Reviewed by Sabrina Fairchild (University of Bristol)
Published on H-Diplo (June, 2016)
Commissioned by Seth Offenbach (Bronx Community College, The City University of New York)
Migration, networks, and culture remain organizing concepts in the history of the British world. The reason is not hard to see: between 1815 and 1914, 22.6 million people emigrated from the British Isles. Sixty percent went to the United States, but at least 13.5 million Britons settled in Canada, Australia, New Zealand, and South Africa. This mass movement affected a transfer of “Britishness” through emotional, commercial, cultural, and political networks that linked the colonies with Britain and with each other. Since the 1990s, historians of empire have labelled this geopolitical system the “British world.” In The Cultural Construction of the British World, Barry Crosbie and Mark Hampton push this concept beyond the Dominions, those areas of mainly white settlement. This edited collection offers fresh insights into the nature and experience of the British world, demonstrating the way it shaped British imperial expansion across the formal empire and areas of informal influence. In doing so, it offers a timely intervention into the study of the cultures of empire.
As Crosbie and Hampton assert in their introduction, this volume fruitfully combines the theoretical frameworks of the British world model with the cultural emphasis of “new imperial history” (p. 1). The former approach emerged in the late 1990s the result of a series of conferences attended by historians of Canada, Australia, New Zealand, and South Africa who sought to nuance the colony-to-nation thesis of previous nationalist historians. In the years following this has led to vibrant investigations in the role of remittances, journalism, religion, and tourism among others in the making of the British world. A growing consensus on the importance of migration and empires as migration systems has emerged from the literature. What Crosbie and Hampton take from the British world model is the importance of movement; that the travel and careering of “expatriates, settlers and indigenous peoples” shaped the circulation of “people, goods, ideas and capital” across the British world and formed new systems of international exchange (p. 4). This analytical focus also allows them to follow their subjects out of the preexisting, Dominion-based bounds of the British world and across areas as diverse as China, the Ottoman Empire, and Sierra Leone.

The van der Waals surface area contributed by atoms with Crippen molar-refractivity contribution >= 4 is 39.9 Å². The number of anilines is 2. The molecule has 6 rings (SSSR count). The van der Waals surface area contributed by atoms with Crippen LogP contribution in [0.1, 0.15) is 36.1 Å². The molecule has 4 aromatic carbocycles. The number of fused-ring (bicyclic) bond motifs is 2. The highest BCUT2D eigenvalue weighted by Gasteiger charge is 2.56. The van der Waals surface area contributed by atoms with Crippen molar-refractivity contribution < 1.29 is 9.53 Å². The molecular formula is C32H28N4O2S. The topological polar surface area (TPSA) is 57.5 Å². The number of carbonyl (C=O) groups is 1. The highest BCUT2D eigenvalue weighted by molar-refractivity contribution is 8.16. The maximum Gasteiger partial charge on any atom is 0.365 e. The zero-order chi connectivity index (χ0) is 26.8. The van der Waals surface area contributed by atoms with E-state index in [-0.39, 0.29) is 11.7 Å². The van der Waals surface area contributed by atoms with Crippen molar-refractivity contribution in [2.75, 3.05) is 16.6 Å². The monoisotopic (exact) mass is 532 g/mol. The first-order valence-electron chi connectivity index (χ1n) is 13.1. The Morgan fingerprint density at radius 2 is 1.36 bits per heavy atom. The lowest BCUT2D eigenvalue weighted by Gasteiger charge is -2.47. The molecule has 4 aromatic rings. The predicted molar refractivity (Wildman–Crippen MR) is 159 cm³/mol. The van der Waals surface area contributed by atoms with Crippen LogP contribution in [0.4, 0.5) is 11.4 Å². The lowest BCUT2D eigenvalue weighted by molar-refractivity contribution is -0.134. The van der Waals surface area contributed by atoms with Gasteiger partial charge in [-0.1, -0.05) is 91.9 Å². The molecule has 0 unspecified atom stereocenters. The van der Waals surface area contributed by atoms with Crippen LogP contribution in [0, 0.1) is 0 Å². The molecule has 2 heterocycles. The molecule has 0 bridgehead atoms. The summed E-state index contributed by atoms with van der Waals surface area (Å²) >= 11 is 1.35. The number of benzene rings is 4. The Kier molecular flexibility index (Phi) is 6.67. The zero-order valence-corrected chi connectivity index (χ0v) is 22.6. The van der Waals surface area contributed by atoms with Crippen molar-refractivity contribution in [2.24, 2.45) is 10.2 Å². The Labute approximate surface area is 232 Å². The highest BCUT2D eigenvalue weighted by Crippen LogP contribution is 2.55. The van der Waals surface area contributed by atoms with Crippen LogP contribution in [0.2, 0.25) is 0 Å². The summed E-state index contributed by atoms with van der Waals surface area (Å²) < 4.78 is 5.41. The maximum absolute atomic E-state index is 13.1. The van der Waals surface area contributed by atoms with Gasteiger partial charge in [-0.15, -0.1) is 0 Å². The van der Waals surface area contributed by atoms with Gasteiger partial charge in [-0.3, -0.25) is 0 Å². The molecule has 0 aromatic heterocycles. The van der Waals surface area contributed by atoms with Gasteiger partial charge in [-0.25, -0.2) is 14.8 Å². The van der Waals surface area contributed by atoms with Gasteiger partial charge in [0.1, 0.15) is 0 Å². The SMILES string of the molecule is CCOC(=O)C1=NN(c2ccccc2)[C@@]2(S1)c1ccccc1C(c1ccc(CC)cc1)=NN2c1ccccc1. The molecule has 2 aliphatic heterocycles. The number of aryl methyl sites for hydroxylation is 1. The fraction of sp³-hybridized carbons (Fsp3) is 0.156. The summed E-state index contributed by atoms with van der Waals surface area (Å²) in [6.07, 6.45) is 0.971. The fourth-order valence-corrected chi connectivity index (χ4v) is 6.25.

Here, Crosbie and Hampton’s expansion of the British world model gains significant support from “new imperial history.” Beginning in the early 1990s, this re-envisioning of British imperial history sought to emphasize the importance of culture as the driver of imperial expansion and the lens through which historians could see the interconnections of metropole and periphery. According to the advocates of this approach like Antoinette Burton, Catherine Hall, and John Mackenzie, culture traveled alongside the merchants, missionaries, diplomats, and adventurers who populated empire. The movement of British subjects across the globe created new forms of cultural exchange which shaped the nature and trajectory of imperial expansion. Such insights provide the conceptual glue that holds Crosbie and Hampton’s expanded British world together. Wherever Britons went, they argue, they “sought to recreate the institutions familiar to home: clubs, sport, educational systems and, where possible, family structures” (p. 6). This meant that even outside the settler colonies enough cultural uniformities existed to see diverse locations as part of a cultural British world.